Oh Ridge. How many summer afternoons did your wooden delivery and waffling between Brooke and Taylor on The Bold And The Beautiful entertain me? But was all this more than a guilty pleasure?
The first hint that watching soap operas was more than a way to bond with my grandparents in Israel came when I was working as a newspaper reporter in Alabama and interviewed a Palestinian gas station attendant married to a Sioux Indian. It was for a Fourth of July special — exactly five years ago — and we were supposed to ask what American values meant to people. To this interviewee, America stood for the open road and The Bold And The Beautiful. We had grown up watching the same 4pm broadcast on Israel's Channel 2, except that he'd watched it in Gaza.
Beyond some sort of lingering soft power, of course, soap operas are traditionally a women's product that some argue can be empowering or even quietly convey subversive messages. Hanna Rosin has written about how soap operas are employed in the developing world to transmit positive messages about literacy and controlling fertility.
More recently, a British soap is adding a plotline featuring a 15-year-old transgender teen, with an actual 17-year-old trans teenager consulting behind the scenes.
Says the consulting teen, who has been diagnosed with gender dysphoria but has not surgically transitioned from female to male,
"People still shout abuse at me in the street. They call me a lesbian and I always think, You could at least call me a tranny. Get it right." Seeing someone like himself in a daytime soap makes him feel proud.... "My hope is that this programme is so big, people will realise they can't hide from it any more and pretend it's not happening. I hope they realise it's not wrong and it's not something you put on or that you want to do. You're born with it."
On the Writer's Guild East blog, Shelly Altman writes about how being hired on Another World saved her as an unemployed single mom dealing with several personal crises. "I'd never even seen a soap unless I'd passed one on the dial on the way to a PBS station – a snob with no firsthand knowledge of the field," she writes, but gave it a shot and it worked out brilliantly. Beyond discovering the addictive lure of the dramas, though, Altman doesn't delve much into what these shows might mean, either as cultural works, venues for the employment of women writers, or influences on the women who watch them.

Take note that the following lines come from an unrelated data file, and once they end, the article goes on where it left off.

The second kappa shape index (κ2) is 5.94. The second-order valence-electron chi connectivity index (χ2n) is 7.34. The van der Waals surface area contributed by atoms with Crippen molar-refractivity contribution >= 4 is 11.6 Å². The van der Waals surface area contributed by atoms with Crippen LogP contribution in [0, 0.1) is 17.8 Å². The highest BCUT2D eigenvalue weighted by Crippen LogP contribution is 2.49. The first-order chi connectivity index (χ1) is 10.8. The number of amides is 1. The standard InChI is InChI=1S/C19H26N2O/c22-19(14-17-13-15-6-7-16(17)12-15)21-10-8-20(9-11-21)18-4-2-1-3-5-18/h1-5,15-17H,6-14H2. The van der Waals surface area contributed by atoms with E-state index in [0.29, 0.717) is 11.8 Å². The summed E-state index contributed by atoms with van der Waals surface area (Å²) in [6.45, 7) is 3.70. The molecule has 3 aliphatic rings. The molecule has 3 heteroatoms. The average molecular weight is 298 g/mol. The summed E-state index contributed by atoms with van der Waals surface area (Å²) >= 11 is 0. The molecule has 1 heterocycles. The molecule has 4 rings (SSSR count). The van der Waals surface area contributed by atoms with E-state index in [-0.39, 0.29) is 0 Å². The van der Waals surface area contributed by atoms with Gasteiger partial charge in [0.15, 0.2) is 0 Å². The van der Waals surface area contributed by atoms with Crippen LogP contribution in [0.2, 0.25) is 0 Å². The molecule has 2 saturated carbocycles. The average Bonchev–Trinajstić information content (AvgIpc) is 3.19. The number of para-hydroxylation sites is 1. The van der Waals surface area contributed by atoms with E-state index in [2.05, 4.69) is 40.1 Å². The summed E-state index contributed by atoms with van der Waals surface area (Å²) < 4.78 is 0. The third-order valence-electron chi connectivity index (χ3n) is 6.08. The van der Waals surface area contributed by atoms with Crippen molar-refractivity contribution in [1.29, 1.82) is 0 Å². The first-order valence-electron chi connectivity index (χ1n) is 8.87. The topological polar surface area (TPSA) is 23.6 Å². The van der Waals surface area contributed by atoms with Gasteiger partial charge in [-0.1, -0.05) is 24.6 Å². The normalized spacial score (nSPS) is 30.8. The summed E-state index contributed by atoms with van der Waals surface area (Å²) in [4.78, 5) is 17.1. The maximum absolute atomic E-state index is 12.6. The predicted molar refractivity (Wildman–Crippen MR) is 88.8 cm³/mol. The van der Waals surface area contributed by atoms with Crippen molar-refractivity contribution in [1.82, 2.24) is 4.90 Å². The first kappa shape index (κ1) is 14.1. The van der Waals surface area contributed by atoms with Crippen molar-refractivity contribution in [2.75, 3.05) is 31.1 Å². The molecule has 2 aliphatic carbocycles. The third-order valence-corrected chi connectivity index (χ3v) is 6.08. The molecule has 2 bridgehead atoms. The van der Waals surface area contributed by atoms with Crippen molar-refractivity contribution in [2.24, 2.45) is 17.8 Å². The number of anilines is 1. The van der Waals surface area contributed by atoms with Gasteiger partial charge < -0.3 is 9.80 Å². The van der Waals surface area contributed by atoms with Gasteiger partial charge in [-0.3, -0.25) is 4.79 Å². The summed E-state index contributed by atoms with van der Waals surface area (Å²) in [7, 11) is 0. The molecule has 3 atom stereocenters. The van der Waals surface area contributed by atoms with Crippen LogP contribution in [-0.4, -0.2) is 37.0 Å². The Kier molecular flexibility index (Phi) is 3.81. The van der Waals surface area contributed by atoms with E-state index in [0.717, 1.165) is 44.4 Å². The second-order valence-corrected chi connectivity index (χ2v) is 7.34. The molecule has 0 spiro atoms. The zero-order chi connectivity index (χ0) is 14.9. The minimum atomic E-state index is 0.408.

And on the Ms. blog, though, Ebony Utley gets a little deeper, offering a full-throated defense:
Feminists, in particular, should support the feminine values, diverse representations of women, social issues and global community promoted by daytime television's fantasy worlds.
Soap operas celebrate a private sphere controlled primarily by women who have agency. In it, intimacy, forgiveness, redemption, family, and community are honored.
Utley points out that most soap operas feature a matriarch who calls all the shots, and that as in the case with the British soap's transgender plotline, they can help bring to the mainstream themes that were once considered edgy or marginal — even an abortion on Another World years before Roe v. Wade.
Still, it's hard to ignore that soap operas — which are struggling to stay afloat in a changing media landscape — still carry a lot of baggage, dating back to their origins of selling products to stay-at-home wives and mothers. I don't remember Taylor or Brooke having many motivations beyond snagging Ridge (or in Brooke's case, his father). Unless you count the time she was in a plane crash in Morocco and lost her memory. Then again, there was an Arab prince to fall in love with there too.
Related: Life Lessons [The New Yorker]